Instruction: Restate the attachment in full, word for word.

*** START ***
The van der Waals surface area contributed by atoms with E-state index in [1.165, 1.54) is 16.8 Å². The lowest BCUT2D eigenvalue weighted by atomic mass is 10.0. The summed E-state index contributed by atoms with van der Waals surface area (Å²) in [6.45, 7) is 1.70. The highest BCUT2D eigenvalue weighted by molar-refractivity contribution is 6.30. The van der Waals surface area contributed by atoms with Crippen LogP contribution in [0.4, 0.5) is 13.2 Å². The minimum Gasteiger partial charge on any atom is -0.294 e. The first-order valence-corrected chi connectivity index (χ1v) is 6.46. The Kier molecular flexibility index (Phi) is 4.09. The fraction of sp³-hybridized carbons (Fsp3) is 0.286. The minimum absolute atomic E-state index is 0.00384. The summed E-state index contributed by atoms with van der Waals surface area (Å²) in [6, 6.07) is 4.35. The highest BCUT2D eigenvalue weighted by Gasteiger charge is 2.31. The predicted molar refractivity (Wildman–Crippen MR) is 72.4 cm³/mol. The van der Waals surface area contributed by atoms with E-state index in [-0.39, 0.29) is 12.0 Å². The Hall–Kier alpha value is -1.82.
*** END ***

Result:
The van der Waals surface area contributed by atoms with E-state index in [1.165, 1.54) is 16.8 Å². The lowest BCUT2D eigenvalue weighted by atomic mass is 10.0. The summed E-state index contributed by atoms with van der Waals surface area (Å²) in [6.45, 7) is 1.70. The highest BCUT2D eigenvalue weighted by molar-refractivity contribution is 6.30. The van der Waals surface area contributed by atoms with Crippen LogP contribution in [0.4, 0.5) is 13.2 Å². The minimum Gasteiger partial charge on any atom is -0.294 e. The first-order valence-corrected chi connectivity index (χ1v) is 6.46. The Kier molecular flexibility index (Phi) is 4.09. The fraction of sp³-hybridized carbons (Fsp3) is 0.286. The minimum absolute atomic E-state index is 0.00384. The summed E-state index contributed by atoms with van der Waals surface area (Å²) in [6, 6.07) is 4.35. The highest BCUT2D eigenvalue weighted by Gasteiger charge is 2.31. The predicted molar refractivity (Wildman–Crippen MR) is 72.4 cm³/mol. The van der Waals surface area contributed by atoms with E-state index in [-0.39, 0.29) is 12.0 Å². The Hall–Kier alpha value is -1.82.